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Junior Science: Automobiles 1955 McGraw-Hill; Basic Car Te

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Originally a public domain film, slightly cropped to remove uneven edges, with the aspect ratio corrected, and one-pass brightness-contrast-color correction & mild video noise reduction applied.
The soundtrack was also processed with volume normalization, noise reduction, clipping reduction, and/or equalization (the resulting sound, though not perfect, is far less noisy than the original).

en.wikipedia.org/wiki/Car
Wikipedia license: creativecommons.org/licenses/by-sa/3.0/

A car (or automobile) is a wheeled motor vehicle used for transportation. Most definitions of cars say that they run primarily on roads, seat one to eight people, have four tires, and mainly transport people rather than goods.

Cars came into global use during the 20th century, and developed economies depend on them. The year 1886 is regarded as the birth year of the modern car when German inventor Karl Benz patented his Benz Patent-Motorwagen. Cars became widely available in the early 20th century. One of the first cars accessible to the masses was the 1908 Model T, an American car manufactured by the Ford Motor Company. Cars were rapidly adopted in the US, where they replaced animal-drawn carriages and carts, but took much longer to be accepted in Western Europe and other parts of the world.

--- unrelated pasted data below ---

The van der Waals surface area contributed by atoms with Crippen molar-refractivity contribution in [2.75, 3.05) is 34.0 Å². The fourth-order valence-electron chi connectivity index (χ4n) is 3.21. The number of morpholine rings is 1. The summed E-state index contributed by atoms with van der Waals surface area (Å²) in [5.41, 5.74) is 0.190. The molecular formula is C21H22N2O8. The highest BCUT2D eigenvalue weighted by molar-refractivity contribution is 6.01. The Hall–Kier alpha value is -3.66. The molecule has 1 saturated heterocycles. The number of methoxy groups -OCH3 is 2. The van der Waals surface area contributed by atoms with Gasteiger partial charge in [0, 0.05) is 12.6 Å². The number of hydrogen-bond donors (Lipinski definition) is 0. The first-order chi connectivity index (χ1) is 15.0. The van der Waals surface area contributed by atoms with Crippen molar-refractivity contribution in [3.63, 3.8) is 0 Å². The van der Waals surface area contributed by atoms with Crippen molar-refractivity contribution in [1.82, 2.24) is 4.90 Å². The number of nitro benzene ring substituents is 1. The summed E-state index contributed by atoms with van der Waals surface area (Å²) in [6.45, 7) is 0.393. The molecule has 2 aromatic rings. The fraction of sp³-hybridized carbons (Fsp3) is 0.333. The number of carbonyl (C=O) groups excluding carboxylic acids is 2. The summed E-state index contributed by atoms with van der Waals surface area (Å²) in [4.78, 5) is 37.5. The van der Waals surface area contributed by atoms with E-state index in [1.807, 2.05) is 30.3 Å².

Cars have controls for driving, parking, passenger comfort, and a variety of lights. Over the decades, additional features and controls have been added to vehicles, making them progressively more complex, but also more reliable and easier to operate.[citation needed] These include rear-reversing cameras, air conditioning, navigation systems, and in-car entertainment. Most cars in use in the 2010s are propelled by an internal combustion engine, fueled by the combustion of fossil fuels. Electric cars, which were invented early in the history of the car, became commercially available in the 2000s and are predicted to cost less to buy than gasoline cars before 2025.

There are costs and benefits to car use. The costs to the individual include acquiring the vehicle, interest payments (if the car is financed), repairs and maintenance, fuel, depreciation, driving time, parking fees, taxes, and insurance. The costs to society include maintaining roads, land use, road congestion, air pollution, public health, healthcare, and disposing of the vehicle at the end of its life. Traffic collisions are the largest cause of injury-related deaths worldwide.

The personal benefits include on-demand transportation, mobility, independence, and convenience. The societal benefits include economic benefits, such as job and wealth creation from the automotive industry, transportation provision, societal well-being from leisure and travel opportunities, and revenue generation from the taxes. People's ability to move flexibly from place to place has far-reaching implications for the nature of societies. There are around 1 billion cars in use worldwide. The numbers are increasing rapidly, especially in China, India and other newly industrialized countries.

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